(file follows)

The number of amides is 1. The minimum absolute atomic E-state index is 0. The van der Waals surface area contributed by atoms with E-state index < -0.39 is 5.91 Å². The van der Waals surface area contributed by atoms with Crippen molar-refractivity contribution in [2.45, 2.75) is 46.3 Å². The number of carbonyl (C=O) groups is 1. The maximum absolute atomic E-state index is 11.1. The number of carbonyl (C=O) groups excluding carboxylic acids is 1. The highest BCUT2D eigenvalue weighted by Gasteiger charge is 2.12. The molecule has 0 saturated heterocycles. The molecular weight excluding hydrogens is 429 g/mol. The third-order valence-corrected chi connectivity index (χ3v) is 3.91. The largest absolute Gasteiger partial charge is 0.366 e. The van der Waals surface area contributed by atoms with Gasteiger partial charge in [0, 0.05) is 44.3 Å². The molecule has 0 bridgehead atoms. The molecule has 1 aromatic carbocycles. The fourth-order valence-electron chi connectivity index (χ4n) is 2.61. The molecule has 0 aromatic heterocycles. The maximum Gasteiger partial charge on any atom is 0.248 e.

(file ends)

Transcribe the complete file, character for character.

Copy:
The number of amides is 1. The minimum absolute atomic E-state index is 0. The van der Waals surface area contributed by atoms with E-state index < -0.39 is 5.91 Å². The van der Waals surface area contributed by atoms with Crippen molar-refractivity contribution in [2.45, 2.75) is 46.3 Å². The number of carbonyl (C=O) groups is 1. The maximum absolute atomic E-state index is 11.1. The number of carbonyl (C=O) groups excluding carboxylic acids is 1. The highest BCUT2D eigenvalue weighted by Gasteiger charge is 2.12. The molecule has 0 saturated heterocycles. The molecular weight excluding hydrogens is 429 g/mol. The third-order valence-corrected chi connectivity index (χ3v) is 3.91. The largest absolute Gasteiger partial charge is 0.366 e. The van der Waals surface area contributed by atoms with Gasteiger partial charge in [0, 0.05) is 44.3 Å². The molecule has 0 bridgehead atoms. The molecule has 1 aromatic carbocycles. The fourth-order valence-electron chi connectivity index (χ4n) is 2.61. The molecule has 0 aromatic heterocycles. The maximum Gasteiger partial charge on any atom is 0.248 e.